When I was in college I did a lot of technical theater work. I did lighting mostly – hanging, cabling, focusing, that sort of thing. My specialty was follow-spot, which was not only fun but allowed me to see the show as well.

The problem was that as a general rule, anything that runs on electricity is considered part of the lighting crew’s province. Including fog machines.

It was a dance show. There were about ten or fifteen individual dances, one after another, with an intermission roughly halfway through. There were some interesting challenges in this show, most of which were directly connected to the fact that dancers are only graceful onstage and no matter how many times you tell them that the lighting instruments on the offstage booms are heavy, sharp and hot they still bash into them with disconcerting regularity. But at least one was entirely my fault.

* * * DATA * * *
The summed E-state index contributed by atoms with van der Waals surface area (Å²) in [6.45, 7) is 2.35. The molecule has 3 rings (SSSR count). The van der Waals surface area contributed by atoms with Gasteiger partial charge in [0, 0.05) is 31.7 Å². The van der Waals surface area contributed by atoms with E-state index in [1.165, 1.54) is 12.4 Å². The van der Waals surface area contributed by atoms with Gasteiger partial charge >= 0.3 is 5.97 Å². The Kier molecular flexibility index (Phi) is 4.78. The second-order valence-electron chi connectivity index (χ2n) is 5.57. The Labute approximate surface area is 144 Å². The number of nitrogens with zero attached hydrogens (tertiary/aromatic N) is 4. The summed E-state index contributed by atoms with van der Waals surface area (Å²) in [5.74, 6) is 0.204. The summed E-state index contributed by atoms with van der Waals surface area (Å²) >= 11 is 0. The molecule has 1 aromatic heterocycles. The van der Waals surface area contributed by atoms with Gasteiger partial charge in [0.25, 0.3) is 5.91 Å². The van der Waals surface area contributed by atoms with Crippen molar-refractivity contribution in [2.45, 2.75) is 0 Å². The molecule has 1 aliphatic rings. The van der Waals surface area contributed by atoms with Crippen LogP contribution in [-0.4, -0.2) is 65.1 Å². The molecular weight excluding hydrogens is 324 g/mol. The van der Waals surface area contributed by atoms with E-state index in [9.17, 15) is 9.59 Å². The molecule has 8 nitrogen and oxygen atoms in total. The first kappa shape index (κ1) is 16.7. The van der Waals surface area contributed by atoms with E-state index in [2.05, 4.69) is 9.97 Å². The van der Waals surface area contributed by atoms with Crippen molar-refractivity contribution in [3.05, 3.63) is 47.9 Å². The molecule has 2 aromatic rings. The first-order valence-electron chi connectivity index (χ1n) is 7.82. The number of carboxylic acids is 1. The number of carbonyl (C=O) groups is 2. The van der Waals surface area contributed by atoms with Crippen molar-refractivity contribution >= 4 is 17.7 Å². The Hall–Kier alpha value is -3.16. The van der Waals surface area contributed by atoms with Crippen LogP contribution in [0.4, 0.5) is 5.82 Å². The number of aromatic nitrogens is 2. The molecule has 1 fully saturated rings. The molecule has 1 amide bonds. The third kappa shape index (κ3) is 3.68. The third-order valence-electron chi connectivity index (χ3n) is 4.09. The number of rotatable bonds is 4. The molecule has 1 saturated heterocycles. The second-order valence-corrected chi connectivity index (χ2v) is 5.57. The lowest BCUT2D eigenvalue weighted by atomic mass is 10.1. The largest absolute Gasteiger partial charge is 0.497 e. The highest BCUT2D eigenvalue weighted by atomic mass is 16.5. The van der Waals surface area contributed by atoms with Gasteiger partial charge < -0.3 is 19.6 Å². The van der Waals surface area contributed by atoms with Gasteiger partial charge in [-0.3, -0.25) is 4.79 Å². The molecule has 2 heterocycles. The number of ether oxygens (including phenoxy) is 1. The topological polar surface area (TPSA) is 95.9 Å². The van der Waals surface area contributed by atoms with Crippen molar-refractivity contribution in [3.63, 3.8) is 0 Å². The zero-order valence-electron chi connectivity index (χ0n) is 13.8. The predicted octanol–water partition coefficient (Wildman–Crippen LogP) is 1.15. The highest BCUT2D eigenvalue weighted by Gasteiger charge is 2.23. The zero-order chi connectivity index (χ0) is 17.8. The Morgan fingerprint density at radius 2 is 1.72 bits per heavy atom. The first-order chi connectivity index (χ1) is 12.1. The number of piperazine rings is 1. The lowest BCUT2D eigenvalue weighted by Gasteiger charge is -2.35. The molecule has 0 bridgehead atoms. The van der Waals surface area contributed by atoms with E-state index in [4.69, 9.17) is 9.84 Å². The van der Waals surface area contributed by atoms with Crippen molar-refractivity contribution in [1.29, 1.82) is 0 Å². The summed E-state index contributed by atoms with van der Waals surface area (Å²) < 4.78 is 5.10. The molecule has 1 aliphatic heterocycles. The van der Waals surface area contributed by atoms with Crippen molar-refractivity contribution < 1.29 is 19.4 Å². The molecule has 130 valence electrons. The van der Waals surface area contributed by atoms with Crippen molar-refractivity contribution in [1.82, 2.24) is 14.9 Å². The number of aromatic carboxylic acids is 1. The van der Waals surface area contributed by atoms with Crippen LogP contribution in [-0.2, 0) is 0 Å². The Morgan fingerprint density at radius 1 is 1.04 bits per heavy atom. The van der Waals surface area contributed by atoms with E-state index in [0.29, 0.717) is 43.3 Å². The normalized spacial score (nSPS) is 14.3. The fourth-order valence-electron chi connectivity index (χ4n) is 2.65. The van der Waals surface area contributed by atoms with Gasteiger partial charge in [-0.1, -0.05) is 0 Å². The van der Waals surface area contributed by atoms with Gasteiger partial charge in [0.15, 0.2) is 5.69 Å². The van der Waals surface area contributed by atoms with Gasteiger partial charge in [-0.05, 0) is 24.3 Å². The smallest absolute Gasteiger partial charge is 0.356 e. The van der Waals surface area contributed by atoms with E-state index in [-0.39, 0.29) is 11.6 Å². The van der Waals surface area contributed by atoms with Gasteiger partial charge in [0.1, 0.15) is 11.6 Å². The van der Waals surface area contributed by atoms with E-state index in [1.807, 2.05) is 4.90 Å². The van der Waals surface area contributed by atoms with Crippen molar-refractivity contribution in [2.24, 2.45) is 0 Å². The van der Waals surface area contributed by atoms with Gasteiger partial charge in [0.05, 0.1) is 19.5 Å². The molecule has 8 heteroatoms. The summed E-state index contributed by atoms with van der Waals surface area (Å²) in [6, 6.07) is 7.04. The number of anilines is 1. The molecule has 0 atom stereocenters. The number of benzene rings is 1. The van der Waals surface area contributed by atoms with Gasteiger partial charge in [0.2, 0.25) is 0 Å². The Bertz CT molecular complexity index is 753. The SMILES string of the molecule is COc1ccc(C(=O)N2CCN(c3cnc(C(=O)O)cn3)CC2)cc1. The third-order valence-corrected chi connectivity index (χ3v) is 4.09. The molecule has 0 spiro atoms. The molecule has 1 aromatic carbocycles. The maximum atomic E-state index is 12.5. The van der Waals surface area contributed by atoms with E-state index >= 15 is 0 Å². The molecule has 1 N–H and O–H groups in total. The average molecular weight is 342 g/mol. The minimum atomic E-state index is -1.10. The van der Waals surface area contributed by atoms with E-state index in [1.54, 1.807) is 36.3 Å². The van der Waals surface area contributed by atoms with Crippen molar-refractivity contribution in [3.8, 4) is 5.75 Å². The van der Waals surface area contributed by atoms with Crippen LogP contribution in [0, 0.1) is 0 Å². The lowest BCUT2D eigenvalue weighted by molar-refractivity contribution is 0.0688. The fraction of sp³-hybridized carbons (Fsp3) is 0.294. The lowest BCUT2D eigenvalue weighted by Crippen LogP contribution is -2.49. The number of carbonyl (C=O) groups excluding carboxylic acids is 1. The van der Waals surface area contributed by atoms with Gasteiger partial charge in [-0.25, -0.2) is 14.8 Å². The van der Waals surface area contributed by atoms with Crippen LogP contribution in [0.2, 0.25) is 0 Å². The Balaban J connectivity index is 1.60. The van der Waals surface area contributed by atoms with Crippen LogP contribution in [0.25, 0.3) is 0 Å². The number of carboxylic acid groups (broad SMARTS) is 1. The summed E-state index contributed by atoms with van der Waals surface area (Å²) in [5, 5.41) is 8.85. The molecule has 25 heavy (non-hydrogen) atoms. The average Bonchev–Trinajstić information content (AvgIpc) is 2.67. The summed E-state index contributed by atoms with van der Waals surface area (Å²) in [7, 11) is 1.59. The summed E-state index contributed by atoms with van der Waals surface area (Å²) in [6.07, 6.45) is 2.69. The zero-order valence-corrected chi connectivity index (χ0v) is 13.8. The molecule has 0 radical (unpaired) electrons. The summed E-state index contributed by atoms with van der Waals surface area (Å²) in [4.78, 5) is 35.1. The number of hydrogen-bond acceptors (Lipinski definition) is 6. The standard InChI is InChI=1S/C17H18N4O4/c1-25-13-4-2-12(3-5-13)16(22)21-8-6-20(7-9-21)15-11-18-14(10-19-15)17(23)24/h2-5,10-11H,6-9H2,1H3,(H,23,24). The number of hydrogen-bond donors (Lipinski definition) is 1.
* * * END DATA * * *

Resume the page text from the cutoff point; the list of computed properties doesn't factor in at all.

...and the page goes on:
I was told early on in production week that it would be my task to take a fog machine and sweep the stage with it just before the beginning of Act II, so that the first dance number of that Act could start in an appropriately atmospheric manner. Okay, fine. But I had never actually operated a fog machine before – never even seen one in front of me – and thus I had no real idea how this task was to be accomplished.

“No problem, Dave,” said Josh, the Lighting Designer. “It’s just a box with a hose. You hold onto the box and swish the hose back and forth and the fog goes where you point it. Do that while you walk slowly across the stage and then slowly back, and you’ll be fine.”

It certainly sounded foolproof.

The fog machine didn’t show up until the night of the first dress rehearsal. Traditionally that night was reserved for cast members of other shows going up at the same time, so we had an audience – and not just any audience, but an audience of people who actually knew theater and could appreciate the difference between what was going on in front of them and what was likely supposed to have been going on in front of them. Most audiences do not make that distinction, which is a life-saver in theater.